On Tuesday, a handful of runners took to the crumbling streets of Aleppo, Syria, to compete in a race through the rebel-controlled neighborhood of Bustan al-Qasr. According to Reuters, the race was won by Ahmad Sobhe, who received a trophy at a kind of event not usually seen in war-torn countries.
The race came the same day as a report by the Syrian Observatory for Human Rights, which reported more than 200,000 people have died in the country in more than two years of conflict. Aleppo has not been spared — the ancient city is a shell of its former self, with only 1 million remaining residents out a pre-war population of 2.5 million, NBC reported.
According to Tom Finn of Middle East Eye, the 60-person race was organized by a Syrian media agency and a local youth group. The race was to honor the victims of a group execution whose bodies were discovered in the Queiq River. The incident became known as the “river of martyrs” when 65 corpses were discovered in a single day.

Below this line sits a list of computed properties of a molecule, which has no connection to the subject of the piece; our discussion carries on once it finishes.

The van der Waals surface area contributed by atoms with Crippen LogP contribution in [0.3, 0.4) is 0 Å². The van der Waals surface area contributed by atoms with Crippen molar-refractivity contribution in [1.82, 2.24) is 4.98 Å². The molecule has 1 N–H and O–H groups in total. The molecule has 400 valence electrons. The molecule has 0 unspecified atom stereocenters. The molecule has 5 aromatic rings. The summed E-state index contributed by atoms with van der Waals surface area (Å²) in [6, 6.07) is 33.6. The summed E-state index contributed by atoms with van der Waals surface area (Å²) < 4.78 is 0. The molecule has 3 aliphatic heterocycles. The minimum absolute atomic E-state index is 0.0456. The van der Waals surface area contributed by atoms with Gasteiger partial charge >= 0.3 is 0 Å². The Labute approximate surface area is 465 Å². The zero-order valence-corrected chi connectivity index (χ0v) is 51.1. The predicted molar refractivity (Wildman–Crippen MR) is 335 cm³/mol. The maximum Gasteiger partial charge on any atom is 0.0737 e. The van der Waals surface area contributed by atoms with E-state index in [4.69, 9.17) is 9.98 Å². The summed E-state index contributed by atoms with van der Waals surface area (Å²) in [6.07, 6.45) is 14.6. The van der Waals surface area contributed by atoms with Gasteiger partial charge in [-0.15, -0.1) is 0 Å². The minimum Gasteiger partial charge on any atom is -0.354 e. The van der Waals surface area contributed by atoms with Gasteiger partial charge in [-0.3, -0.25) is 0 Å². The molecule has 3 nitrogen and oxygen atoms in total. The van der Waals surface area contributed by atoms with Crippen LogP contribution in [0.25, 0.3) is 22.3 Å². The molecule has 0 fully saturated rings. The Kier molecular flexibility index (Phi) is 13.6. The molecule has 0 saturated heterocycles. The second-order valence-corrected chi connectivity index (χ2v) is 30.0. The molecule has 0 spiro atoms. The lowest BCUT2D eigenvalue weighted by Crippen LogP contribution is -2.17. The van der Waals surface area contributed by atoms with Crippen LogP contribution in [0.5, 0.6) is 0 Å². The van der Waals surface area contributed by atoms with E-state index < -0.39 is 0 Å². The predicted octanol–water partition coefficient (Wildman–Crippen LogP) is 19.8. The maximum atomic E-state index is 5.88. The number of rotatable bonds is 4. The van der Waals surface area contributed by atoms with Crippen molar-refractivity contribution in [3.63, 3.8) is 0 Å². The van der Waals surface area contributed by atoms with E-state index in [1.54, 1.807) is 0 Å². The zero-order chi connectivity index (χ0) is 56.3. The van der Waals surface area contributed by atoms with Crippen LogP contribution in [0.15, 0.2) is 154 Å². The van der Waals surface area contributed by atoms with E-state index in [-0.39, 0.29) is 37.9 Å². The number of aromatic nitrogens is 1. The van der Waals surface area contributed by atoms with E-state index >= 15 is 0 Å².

“We are proving to the world that we, as free athletes in Aleppo, are resisting despite everything that is going on,” one of the organizers of the event told Middle East Eye. Another said: “We are showing the world that we are playing sports in the most dangerous city in the world … It’s also to relieve people from the stress of the continuous strikes and crimes committed by the regime and to showcase our talented athletes who partake in such events.”